THE FIRST BOOK OF THE KINGS,
COMMONLY CALLED THE THIRD BOOK OF THE KINGS.
THE two books of Samuel, as they relate the original of the royal government in Saul, and of the royal family in David, are an introduction to the two books of Kings. These two books give us an account of David’s successor, Solomon; of the division of his kingdom, and of the several kings of Israel and Judah, down to the captivity, including the space of 417 years. It cannot certainly be determined who it was that collected the history of these two books, as they are now come to our hands. The opinion of those learned men who ascribe this work to Ezra, as it is, indeed, without any absolute objection against it, so has it not any clear demonstration to raise it above a probable conjecture. But however that be, what is sufficient for us, these books plainly appear to have been collected out of the ancient and undoubted records of the two kingdoms of Israel and Judah. That such records, or annals, were really written in every king’s reign, is not only highly credible, as it was agreeable to the general usage of the eastern monarchies, but is very evident also, from innumerable passages in these books themselves, compared with those of the Chronicles, and other parts of Scripture; wherein (besides what might be written by historians or record-keepers appointed by the several kings themselves) we find the chief transactions of many particular reigns drawn up by such prophets as lived in, and were witnesses of them. Thus, the acts of David were written by Samuel, Nathan, and Gad, 1 Chronicles 29:29; the life of Solomon by Nathan, Ahijah, and Iddo, 2 Chronicles 9:29; that of Rehoboam by Shemaiah and Iddo; that of Uzziah, and a great part, if not the whole of Hezekiah’s, by Isaiah. And, to name no more, the principal matters relating to Jehoiakin and Zedekiah stand incorporated in the prophecy of Jeremiah. These several larger memoirs are what go under the name of The Books of the Chronicles of the Kings of Israel or Judah, so often mentioned and referred to in these writings of the kings. For that those chronicles are not intended of the two books of Chronicles which we now have, is most clear even from this alone, that many transactions referred to in the books of the Kings, are so far from being found more fully related in our Chronicles, that most of them are more short than those in the Kings, and some of them not found there at all. But the books of both Kings and Chronicles do refer us, for several larger accounts, to these writings of the seers or prophets; which were the original large Chronicles, whereof those which we now have are but abbreviations. It is sufficient, therefore, to establish the authority and just esteem of these books, that by all circumstances compared together, we find them to have been collected by persons of unsuspected ability, care, and honesty, and handed down to us with as much purity and uncorruptedness in the copies, as the nature of such things could possibly bear. And, undoubtedly, we owe the handing of them down to us in this uncorrupted manner to the especial providence of God, as being intended for our instruction.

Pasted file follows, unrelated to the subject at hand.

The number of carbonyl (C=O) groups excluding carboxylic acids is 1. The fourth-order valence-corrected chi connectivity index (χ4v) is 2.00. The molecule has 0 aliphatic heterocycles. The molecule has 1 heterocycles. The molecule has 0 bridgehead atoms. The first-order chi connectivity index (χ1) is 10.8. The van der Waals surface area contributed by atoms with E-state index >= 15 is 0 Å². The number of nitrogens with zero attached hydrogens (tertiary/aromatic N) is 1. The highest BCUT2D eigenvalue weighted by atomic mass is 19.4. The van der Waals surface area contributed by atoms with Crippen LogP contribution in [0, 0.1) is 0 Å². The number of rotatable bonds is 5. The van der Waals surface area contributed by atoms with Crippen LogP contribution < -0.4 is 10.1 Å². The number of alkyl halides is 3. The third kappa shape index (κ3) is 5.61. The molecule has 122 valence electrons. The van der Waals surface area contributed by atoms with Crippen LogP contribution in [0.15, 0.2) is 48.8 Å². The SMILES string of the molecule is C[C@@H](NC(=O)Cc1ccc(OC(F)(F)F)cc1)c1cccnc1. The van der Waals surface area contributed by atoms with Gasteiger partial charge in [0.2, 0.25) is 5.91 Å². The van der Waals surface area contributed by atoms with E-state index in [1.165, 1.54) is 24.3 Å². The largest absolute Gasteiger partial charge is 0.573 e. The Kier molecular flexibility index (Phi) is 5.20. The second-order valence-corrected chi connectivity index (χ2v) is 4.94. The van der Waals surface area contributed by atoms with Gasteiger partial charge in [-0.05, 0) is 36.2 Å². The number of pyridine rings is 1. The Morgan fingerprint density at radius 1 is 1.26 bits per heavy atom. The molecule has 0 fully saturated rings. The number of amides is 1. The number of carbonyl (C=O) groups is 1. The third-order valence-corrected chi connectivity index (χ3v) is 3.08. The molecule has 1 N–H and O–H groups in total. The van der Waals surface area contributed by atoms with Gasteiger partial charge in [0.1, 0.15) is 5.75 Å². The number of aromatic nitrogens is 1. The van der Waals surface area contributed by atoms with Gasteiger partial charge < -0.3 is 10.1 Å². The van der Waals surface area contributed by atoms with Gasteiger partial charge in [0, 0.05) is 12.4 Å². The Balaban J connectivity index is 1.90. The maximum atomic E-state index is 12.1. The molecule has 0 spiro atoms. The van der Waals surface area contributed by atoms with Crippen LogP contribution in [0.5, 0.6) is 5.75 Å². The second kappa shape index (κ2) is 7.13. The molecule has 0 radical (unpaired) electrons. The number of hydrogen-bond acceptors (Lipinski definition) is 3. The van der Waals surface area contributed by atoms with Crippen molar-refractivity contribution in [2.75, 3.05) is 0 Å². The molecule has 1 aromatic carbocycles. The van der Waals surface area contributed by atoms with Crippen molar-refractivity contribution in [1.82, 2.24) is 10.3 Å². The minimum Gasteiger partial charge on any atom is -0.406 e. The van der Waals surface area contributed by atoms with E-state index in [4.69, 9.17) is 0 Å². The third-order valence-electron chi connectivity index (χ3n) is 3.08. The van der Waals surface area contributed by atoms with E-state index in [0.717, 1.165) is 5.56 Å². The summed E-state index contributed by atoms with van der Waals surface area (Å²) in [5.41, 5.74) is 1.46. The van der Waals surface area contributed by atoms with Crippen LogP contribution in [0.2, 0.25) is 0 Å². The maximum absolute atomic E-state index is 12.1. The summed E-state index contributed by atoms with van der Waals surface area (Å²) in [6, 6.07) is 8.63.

A special regard is had in these books to the house of David, from which Christ came. Some of his sons trod in his steps, and their reigns were usually long; whereas those of the wicked kings were usually short: so that the state of Judah (in Israel all the kings were wicked) was not so bad as it would otherwise have been.
In this first book we have, The death of David, chap. 1, 2. The glorious reign of Solomon, chap. 3-10. His defection, chap. 11. The division of the kingdom between Rehoboam and Jeroboam, chap. 12-14. The reigns of Abijah and Asa over Judah, of Basha and Omri over Israel, chap. 15, 16. The history of Elijah, chap. 17-19. Ahab’s success, wickedness, and death, chap. 20-22.